Michael D. Martin, MD
Until a few years ago, my medical training and career followed a traditional path of western practice.
I graduated with honors from Baylor College of Medicine in 1978, following undergraduate studies at UT Austin. I completed my Internal Medicine residency at Baylor College of Medicine and earned Board Certification from the American Board of Internal Medicine in 1982. I then spent two years as an instructor and assistant professor of medicine at Baylor, teaching medical students and residents at Ben Taub County Hospital in Houston.
I moved to Austin in 1984 and practiced internal medicine in the private sector for 17 years. In 2001, I became a primary care physician at the Austin Veterans’ Clinic, where it was my privilege to serve our nation’s veterans for 13 years. During my time at the VA, my attitude toward “Complementary and Alternative Medicine” began to change.
In my daily interactions with veterans, I found traditional western medical treatments to be inadequate or ineffective for many who suffered from chronic pain, post-traumatic stress disorder, anxiety, depression, sleep disorders, and stress. I began to explore alternative modes of therapy and found a large body of research supporting acupuncture and neurofeedback for nearly all the conditions in which I saw our standard approaches failing. I decided to pursue training in both neurofeedback (through EEG Institute) and acupuncture (through the nationally recognized Helms Medical Institute), and, as my learning and experience with these techniques progressed, I was excited to find both to be effective in facilitating the body’s natural self-repair mechanisms.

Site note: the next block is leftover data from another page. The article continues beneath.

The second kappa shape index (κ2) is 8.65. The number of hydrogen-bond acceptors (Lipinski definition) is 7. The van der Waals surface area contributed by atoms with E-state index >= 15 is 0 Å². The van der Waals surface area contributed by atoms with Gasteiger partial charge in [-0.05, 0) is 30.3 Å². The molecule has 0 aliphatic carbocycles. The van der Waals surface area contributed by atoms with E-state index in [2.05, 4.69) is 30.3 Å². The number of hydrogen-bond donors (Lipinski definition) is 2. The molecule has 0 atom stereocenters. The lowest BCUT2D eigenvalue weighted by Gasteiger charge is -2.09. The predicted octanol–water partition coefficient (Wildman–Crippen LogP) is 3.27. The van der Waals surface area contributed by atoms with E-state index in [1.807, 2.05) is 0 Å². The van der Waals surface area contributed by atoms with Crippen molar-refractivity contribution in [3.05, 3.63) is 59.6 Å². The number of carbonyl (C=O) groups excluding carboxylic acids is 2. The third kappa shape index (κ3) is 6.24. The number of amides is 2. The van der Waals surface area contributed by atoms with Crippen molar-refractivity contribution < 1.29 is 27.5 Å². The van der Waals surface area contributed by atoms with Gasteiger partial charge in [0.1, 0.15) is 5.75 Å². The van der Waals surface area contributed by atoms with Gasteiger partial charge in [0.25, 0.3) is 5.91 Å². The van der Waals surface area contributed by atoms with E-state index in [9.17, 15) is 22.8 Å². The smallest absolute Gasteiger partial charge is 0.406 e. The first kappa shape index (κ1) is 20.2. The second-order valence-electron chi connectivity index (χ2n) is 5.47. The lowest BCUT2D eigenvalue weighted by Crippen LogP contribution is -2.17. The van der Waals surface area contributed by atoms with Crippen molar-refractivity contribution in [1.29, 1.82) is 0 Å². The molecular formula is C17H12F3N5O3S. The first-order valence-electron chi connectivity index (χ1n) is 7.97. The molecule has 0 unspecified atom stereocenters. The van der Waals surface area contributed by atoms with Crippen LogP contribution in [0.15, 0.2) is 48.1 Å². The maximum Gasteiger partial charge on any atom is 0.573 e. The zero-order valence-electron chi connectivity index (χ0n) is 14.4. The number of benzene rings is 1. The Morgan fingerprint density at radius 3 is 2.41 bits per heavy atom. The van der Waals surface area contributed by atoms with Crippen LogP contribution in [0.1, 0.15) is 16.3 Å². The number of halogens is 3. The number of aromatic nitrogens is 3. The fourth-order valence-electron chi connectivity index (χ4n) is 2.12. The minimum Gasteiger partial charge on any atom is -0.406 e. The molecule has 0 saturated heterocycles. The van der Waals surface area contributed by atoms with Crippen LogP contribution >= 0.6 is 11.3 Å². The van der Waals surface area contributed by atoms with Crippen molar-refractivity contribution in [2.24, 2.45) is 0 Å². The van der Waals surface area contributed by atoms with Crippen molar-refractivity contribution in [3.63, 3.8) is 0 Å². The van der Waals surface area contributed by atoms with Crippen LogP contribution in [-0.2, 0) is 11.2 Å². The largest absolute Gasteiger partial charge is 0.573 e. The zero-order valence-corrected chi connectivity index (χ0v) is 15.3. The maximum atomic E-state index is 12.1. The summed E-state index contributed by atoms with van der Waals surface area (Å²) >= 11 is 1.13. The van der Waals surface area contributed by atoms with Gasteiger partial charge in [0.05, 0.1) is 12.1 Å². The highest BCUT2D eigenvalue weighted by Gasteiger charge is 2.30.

My hope was to provide these services for veterans, but due to indefinite delays, I made the difficult choice to leave the VA and start a new practice devoted solely to providing acupuncture and neurofeedback.
I am by no means rejecting western medicine, which is the foundation of our healthcare system and the best and only means of treating many diseases. Rather, I am embracing a new philosophy of self-directed healing, which can work either in concert with a traditional western approach or, for some conditions, as primary, stand-alone therapy.
I view my delayed enlightenment as a significant positive, in that my knowledge of anatomy, physiology, and pharmacology, along with my years of experience as an active listener and diagnostician, enhance my abilities to practice the “alternative” healing modalities I have come to embrace.
Medicine is a continuously evolving discipline, and experience has taught me that we must always remain open to new ideas and approaches.